Column: Deck stacked against Battlement, other oil and gas neighbors |

Column: Deck stacked against Battlement, other oil and gas neighbors

Gov. Hickenlooper, who’s standing up for Bill and Eleanor Nelson?

I ask you specifically for two reasons: 1. I believe you care for the well-being of all Coloradans. 2. The Oil and Gas Task Force you formed last year to head off ballot initiatives that might have imposed arbitrary rules on drilling (and might have been a risk to your re-election) was supposed to balance the interests of the industry, communities and residents.

But if you hear the Nelsons’ story, representative of many others around the state, it’s easy to come away feeling like they got screwed some years ago, there’s nothing they can do about it now — and only activists, rather than their local and state governments, are on their side.

That seems like a recipe to revive those ballot initiatives, which would lead to an ugly, divisive, expensive fight we all have an interest in avoiding.

This isn’t the oil and gas companies’ fault. They are going about their business within their legal rights, and get no reward if they back off their plans. They also have more money and powerful allies than folks like the Nelsons.

If the task force was to come up with new rules to balance all these competing interests, it’s falling short.


The Nelsons moved to Colorado from Florida in 1998 believing they had fulfilled their retirement dream. They had vacationed here often, so when they saw a magazine article that listed Battlement Mesa as a top place to retire, they visited.

They spent a weekend in an apartment and looked at potential home sites in the development, which started as employee housing for Exxon’s effort to develop shale oil in the Piceance Basin. When Exxon pulled out in 1982, it had this nascent neighborhood with infrastructure in place that was a non-performing asset. Someone came up with the idea of marketing it as a retirement community.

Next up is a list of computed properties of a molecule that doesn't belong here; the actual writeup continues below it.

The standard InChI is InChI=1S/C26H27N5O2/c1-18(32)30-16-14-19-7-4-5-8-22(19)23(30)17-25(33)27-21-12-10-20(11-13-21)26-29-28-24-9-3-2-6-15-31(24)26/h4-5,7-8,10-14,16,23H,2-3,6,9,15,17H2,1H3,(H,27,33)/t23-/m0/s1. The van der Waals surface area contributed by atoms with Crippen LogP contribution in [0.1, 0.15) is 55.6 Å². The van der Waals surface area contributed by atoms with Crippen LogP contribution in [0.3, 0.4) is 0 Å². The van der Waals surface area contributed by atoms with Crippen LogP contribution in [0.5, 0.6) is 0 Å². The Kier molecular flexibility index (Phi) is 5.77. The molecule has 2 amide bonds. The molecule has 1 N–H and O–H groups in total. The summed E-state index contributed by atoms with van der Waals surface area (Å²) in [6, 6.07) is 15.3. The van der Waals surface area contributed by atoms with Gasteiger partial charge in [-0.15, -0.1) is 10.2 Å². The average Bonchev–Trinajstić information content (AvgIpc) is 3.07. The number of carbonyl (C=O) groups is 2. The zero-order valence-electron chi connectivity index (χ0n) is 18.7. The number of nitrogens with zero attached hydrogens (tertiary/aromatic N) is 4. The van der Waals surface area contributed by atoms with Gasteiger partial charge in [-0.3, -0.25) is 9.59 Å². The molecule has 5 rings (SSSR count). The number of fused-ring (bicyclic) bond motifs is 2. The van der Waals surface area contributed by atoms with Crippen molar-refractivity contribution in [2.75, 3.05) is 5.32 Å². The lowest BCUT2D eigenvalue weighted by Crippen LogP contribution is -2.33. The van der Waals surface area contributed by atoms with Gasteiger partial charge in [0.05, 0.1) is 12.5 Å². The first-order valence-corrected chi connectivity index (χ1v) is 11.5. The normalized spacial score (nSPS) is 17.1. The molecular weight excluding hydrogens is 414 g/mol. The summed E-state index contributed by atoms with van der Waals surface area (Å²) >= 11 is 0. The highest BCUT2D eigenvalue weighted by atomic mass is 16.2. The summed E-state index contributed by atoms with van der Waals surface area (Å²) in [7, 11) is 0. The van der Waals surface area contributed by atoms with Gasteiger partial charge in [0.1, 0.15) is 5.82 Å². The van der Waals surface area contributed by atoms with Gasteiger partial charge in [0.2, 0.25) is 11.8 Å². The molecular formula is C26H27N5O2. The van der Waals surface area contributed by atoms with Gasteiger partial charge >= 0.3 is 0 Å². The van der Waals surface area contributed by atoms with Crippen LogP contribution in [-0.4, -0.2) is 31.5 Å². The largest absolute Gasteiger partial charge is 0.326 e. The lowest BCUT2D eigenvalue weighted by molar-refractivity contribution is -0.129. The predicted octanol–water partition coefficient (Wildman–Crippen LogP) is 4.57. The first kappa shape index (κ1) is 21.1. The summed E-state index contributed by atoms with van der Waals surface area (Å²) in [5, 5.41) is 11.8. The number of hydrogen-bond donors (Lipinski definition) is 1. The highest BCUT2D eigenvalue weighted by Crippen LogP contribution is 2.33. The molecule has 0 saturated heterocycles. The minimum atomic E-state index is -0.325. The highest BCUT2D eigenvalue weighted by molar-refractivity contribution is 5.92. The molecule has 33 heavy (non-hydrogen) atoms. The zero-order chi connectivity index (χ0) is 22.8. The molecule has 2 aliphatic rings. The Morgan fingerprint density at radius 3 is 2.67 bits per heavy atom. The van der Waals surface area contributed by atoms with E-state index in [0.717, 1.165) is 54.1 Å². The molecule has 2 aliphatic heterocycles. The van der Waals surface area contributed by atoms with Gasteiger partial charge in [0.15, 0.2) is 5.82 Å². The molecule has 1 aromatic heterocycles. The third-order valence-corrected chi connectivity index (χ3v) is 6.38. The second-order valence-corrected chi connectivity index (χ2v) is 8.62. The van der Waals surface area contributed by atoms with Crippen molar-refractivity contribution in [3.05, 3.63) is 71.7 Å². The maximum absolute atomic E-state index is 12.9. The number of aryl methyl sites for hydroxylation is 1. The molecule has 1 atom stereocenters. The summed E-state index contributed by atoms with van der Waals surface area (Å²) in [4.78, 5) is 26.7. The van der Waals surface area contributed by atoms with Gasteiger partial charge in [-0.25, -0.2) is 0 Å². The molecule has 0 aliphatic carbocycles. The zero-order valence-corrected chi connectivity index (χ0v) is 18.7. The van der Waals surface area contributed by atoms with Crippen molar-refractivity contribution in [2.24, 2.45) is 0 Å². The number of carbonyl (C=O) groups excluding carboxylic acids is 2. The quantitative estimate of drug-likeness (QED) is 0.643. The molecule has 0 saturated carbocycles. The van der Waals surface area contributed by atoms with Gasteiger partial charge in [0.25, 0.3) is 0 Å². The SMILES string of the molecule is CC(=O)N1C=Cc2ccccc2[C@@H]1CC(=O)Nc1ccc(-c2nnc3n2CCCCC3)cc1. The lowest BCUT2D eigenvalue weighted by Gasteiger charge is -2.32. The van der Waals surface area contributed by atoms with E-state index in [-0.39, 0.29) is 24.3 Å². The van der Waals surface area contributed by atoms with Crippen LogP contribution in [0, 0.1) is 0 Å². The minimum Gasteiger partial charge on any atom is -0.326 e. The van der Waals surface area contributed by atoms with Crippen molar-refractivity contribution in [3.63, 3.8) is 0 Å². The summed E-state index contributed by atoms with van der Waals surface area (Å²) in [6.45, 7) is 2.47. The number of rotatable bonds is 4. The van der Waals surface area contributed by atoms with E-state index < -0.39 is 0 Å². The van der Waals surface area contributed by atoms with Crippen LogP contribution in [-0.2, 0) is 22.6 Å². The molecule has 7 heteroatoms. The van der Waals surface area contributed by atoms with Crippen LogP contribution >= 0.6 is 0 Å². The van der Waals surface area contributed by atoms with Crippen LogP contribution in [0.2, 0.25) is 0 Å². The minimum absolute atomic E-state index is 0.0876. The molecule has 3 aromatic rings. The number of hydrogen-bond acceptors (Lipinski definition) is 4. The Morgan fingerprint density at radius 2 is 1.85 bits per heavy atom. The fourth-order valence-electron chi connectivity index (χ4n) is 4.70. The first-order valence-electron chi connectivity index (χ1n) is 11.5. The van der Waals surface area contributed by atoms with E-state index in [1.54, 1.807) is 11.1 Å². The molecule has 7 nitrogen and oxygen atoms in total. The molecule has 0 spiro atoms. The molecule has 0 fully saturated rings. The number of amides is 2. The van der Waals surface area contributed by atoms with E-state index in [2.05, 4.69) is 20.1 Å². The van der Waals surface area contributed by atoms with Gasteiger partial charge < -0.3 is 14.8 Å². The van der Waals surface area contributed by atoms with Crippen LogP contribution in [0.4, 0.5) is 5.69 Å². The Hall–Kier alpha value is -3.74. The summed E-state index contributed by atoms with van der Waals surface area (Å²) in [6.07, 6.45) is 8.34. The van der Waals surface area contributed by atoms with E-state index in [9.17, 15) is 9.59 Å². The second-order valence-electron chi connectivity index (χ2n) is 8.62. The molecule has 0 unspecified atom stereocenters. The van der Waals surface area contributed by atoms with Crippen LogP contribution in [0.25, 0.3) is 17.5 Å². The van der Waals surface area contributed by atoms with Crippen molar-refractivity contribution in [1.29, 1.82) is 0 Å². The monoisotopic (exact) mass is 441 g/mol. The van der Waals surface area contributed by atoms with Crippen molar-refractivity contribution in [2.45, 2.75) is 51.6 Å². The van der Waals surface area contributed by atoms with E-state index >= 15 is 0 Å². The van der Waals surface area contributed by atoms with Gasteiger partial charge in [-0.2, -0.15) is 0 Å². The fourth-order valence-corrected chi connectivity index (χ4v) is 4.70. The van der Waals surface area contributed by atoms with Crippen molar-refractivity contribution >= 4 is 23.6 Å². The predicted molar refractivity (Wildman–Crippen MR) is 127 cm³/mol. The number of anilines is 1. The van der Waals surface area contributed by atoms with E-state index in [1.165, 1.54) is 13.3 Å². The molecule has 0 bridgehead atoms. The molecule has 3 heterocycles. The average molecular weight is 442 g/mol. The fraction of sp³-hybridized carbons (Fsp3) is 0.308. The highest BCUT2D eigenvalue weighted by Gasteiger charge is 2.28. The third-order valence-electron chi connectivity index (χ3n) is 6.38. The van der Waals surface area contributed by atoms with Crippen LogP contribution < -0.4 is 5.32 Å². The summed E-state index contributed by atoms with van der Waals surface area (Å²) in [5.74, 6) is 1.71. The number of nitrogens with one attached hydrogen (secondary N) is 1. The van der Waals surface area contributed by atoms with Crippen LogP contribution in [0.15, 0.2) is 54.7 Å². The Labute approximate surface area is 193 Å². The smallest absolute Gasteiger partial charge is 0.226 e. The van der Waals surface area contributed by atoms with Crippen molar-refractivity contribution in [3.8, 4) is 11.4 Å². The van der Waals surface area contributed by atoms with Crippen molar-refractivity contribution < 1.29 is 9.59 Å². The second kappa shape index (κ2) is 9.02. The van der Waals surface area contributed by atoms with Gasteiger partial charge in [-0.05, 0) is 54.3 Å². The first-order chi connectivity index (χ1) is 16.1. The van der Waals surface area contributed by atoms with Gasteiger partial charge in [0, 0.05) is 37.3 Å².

A retirement kit prepared for visitors by the Battlement Mesa Co., which bought surface rights from Exxon in 1989, pictured a fit older couple with bicycles stopping to enjoy the scenic vista. “Winning the battle for beautiful living on a retirement income,” the cover said. Nary a drilling rig was in sight, as remains the case today on the Battlement Mesa Co. website.

During their 1997 visit, the Nelsons were aware of natural gas reserves in the area and asked the salesperson about it. They and other buyers from that time say they were assured that because Battlement Mesa is a covenant-controlled community, no drilling could occur within the Planned Unit Development.

That wasn’t true. When Exxon sold the surface rights, it kept mineral rights and executed a so-called Surface Use Agreement that allowed it to build at least 14 well pads inside the PUD. That agreement wasn’t filed publicly until 1999, and then only in an obscure place, Bill Nelson contends.